The prevalent view within the security industry is that organisations have to realise the importance of data and of making sure it is secure.
Despite Microsoft's insistence that the hackers were monitored over a six-day period, most commentators believe that the intrusion took place a few months ago through a known Trojan horse virus, Troj/QAZ, disguised as an e-mail attachment and opened by an unwitting Microsoft member of staff.
Gunter Ollmann, principal consultant for Internet Security Systems, said, "The education of staff in security issues is vital. There is a great deal of awareness that needs to be gained - it is similar to the situation with viruses three years ago."
Microsoft claimed that a possible scenario is that an employee working from home may have received the infected e-mail, activated the QAZ Trojan, and infected Microsoft by logging on to the corporate network.
This has led to accusations that the company is not updating its computer security software and policies frequently enough. If it had, the Trojan could have been eliminated before it infected the system. This could have easily been achieved by, for example, warning end-users against opening certain types of attachment.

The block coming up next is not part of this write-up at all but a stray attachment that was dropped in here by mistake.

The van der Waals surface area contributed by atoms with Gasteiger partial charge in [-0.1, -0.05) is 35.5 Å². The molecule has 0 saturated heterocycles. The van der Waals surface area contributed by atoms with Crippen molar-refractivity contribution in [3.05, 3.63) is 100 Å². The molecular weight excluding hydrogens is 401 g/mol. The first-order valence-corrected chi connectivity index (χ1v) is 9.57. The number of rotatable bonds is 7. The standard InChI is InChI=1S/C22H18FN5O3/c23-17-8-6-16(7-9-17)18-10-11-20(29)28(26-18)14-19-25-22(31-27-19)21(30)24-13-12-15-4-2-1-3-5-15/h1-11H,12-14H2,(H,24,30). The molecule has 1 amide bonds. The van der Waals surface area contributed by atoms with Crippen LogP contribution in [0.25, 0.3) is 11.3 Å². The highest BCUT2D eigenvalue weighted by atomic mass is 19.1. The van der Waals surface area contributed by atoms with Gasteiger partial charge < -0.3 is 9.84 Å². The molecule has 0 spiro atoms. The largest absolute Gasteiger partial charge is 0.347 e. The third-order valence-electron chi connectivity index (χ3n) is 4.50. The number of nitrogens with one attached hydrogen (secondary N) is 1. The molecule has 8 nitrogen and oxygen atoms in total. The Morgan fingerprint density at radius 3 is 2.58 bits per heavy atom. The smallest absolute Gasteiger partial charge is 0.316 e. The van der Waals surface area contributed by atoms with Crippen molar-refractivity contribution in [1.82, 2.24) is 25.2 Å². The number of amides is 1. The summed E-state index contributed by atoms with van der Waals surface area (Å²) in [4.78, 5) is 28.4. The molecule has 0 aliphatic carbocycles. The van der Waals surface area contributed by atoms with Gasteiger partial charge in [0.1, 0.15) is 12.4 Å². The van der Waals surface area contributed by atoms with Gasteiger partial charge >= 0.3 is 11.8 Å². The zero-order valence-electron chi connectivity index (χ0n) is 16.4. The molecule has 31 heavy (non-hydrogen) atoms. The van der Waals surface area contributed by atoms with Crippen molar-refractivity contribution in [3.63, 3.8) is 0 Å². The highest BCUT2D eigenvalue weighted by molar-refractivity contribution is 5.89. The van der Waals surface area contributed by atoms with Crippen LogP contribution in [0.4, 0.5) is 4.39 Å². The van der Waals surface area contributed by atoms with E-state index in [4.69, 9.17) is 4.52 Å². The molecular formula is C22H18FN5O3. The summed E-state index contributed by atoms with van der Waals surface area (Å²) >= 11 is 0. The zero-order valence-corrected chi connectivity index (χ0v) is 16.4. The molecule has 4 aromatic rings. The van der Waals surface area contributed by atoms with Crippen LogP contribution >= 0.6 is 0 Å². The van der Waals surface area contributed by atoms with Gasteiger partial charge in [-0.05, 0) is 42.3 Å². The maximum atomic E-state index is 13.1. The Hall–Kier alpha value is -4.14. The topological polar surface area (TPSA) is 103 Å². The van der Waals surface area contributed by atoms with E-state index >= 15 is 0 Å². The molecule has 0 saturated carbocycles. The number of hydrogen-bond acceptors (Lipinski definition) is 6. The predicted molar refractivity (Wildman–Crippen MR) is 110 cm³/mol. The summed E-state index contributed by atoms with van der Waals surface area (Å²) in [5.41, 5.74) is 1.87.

But Ollmann does not think Microsoft is completely at fault. "If the hackers used encryption on the attachment, anti-virus software wouldn't have picked it up anyway," he explained.
He also suggested it was inevitable a company like Microsoft would have been caught out sooner or later. "There is a constant arms war going on between suppliers and hackers," Ollmann said.
Steve Barnett, managing director of Internet security company Checkpoint, said the hack was a wake-up call to the industry. "Security is still not an holistic part of business - a lot of organisations are looking at the network in terms of where it is rather than who is using it," he explained.
"The challenge for security is to make sure access is given depending on who you are rather than where you are," he added.
Barnett said that "pure stupidity" is the cause of a lot of hacks. "Basic things like network passwords being pinned up on noticeboards are still happening all the time," he said.